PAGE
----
The surface values delineate the symbolic significance from the colour densely overpainting undercoats of pink and yellow with international orange, institutional green, royal blue through the striations aligning wood into torsos to the structure, at once solidly stoic and suddenly altered in plane and articulation, the disequilibrium of contradiction. The scale of the parent, 7’1″, is sized to the public work not the private collection and sets, in effect, the scale of the rest; although backed against walls, all the figures are three dimensional and gaze outward and inward in the manner of every portrait ever set in a public space.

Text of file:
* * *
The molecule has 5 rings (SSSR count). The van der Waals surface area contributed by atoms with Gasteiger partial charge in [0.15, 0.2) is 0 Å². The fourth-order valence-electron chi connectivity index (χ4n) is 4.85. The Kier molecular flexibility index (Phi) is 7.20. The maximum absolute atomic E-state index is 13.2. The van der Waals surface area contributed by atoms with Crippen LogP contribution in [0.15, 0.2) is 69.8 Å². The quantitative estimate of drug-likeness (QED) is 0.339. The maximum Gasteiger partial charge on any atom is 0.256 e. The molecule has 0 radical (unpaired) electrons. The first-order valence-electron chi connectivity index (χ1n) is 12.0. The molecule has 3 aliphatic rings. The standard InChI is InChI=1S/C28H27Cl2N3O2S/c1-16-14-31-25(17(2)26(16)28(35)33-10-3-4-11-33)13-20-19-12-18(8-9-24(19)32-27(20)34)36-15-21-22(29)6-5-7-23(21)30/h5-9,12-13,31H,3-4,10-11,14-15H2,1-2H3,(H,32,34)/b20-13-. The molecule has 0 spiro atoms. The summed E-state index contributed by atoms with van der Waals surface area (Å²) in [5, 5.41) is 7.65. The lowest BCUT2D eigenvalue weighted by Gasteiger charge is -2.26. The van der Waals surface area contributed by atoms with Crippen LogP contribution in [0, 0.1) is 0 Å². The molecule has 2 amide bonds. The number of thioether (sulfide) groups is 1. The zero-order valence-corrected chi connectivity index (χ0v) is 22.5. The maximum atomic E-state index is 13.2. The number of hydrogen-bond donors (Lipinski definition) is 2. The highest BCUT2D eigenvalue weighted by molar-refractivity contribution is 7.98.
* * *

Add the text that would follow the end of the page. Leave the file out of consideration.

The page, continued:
Contiguously, Bowers put a monumental portrait of himself in Mercer Union, the latest of the parallel galleries. For those who can make the connections, the suitability (or irony) is disarming. His seminality to this situation, the sardonic (or bemused) smile, from the first to the last, what has been, where has it gone. But I don’t think Bowers meant it that way. He built a pointing machine to demarcate the transferal of a plaster cast of his head into a wooden carving, standing the six feet of his body. It is a public image – but Bowers is not a public image in the way that the city’s self-styled celebrities would be. He is concerned with the way people see art, about the way they enter its gallery purview, the expectations established by that ambiance, the judgements that are expected of them. With this use of his face, Bowers intended to reverse the situation and address and present how he feels in it and about it. It is another one of his ways of bridging the gaps.